• If you are motivated by goals or data, get a pedometer.
    • Aim for 2,000 steps per day at first, then 5,000 steps, and gradually work up to 10,000 steps per day.
    • If minutes are easier to track, just start with 10 minutes and gradually increase to 45 minutes most days of the week.
    • Remember that you don’t have to do all of your walking at once. It’s the amount over the course of the day that counts.
  • Find a walking buddy. The two most important ways to guarantee success are (a) support and (b) enjoying what you are doing. Walking and talking with a friend will help ensure that you stick with it.

4. Move Quick: HIIT

If you’re in fight or flight stress mode, your body is preparing you for brief, intense bursts of activity, followed by periods of recovery. We are wired for this, and as children we did it all the time. Consider adding occasional brief, intense bursts of movement to your weekly routine (as with any new exercise routine, check with your doctor first). This practice has many benefits. For instance, it can:

  • Improve weight loss, especially for hard-to-lose abdominal weight.1,2 
  • Raise your metabolic rate for 24-48 hours, burning calories long after you’ve exercised.
  • Improve hormone levels, including cortisol, testosterone, and human growth hormone.3
  • Protect against adult onset diabetes.4 (source).
  • Boost energy, focus, and performance.
  • Help slow the aging process.

How to move quick with high intensity interval training:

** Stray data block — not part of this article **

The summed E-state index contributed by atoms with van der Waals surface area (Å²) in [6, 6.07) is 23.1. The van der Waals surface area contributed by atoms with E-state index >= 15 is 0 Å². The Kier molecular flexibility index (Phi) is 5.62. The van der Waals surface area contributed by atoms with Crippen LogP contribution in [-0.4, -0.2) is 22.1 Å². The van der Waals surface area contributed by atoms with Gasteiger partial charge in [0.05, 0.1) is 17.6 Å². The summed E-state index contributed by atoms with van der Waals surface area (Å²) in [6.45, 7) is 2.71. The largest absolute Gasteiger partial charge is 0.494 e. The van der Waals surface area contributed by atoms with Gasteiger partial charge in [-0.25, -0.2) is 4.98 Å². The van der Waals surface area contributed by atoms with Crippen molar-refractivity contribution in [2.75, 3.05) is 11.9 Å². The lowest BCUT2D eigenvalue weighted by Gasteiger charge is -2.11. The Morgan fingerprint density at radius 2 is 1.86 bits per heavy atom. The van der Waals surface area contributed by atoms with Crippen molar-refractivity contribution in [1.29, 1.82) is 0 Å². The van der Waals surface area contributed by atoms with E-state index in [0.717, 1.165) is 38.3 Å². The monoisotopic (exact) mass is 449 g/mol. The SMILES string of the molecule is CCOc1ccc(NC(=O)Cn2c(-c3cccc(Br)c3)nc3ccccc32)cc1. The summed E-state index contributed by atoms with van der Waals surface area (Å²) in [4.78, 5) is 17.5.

• Choose any activity you like that can be done intensely in brief spurts (20-30 seconds is enough). Good options include walking or running, biking, rowing, using a treadmill or elliptical trainer, swimming, calisthenics, or dancing. Get creative.
  • Start slowly—you can build the intensity as you become more fit. When you’re first starting out just make the “bursts” a little faster and harder than your usual pace.
  • Do this just once or twice a week—you will get all the benefits from just two 10-15 minute sessions per week.
  • Begin with 2-3 minutes of warm-up, doing your chosen movement at a comfortable pace.
  • Then go faster and harder for 20-30 seconds. If you’re just starting out, simply pick up the pace a bit. As you progress, you can gradually push yourself harder until you go as fast as you possibly can, but just for 20-30 seconds. That’s all you need.
  • Slow down to a recovery pace, similar to your warm-up pace. Give yourself 1-2 minutes for recovery.
  • Repeat with another 20-30 second burst of activity, followed by 1-2 minutes of recovery. Do this for 3-4 cycles at first, gradually working up to 6-8 burst/recovery cycles.
  • This entire workout takes only 10-15 minutes, but the effects will last for days. Do this once or twice per week and you will boost your metabolism, sharpen your mind, and slow the aging process.

5. Move Weights

Keep yourself strong with resistance training and build strength by adding more resistance over time. You can do this in several ways: yoga, resistance bands, weight machines, free weights, or using the weight of your own body. Even some gardening chores count as resistance training if they involve things like lifting, digging, or hauling. Some tips:

  • Check with your physician for guidance and perhaps a fitness trainer if you are new to resistance training, A good trainer can help you choose the best exercises and show you proper technique to avoid injury.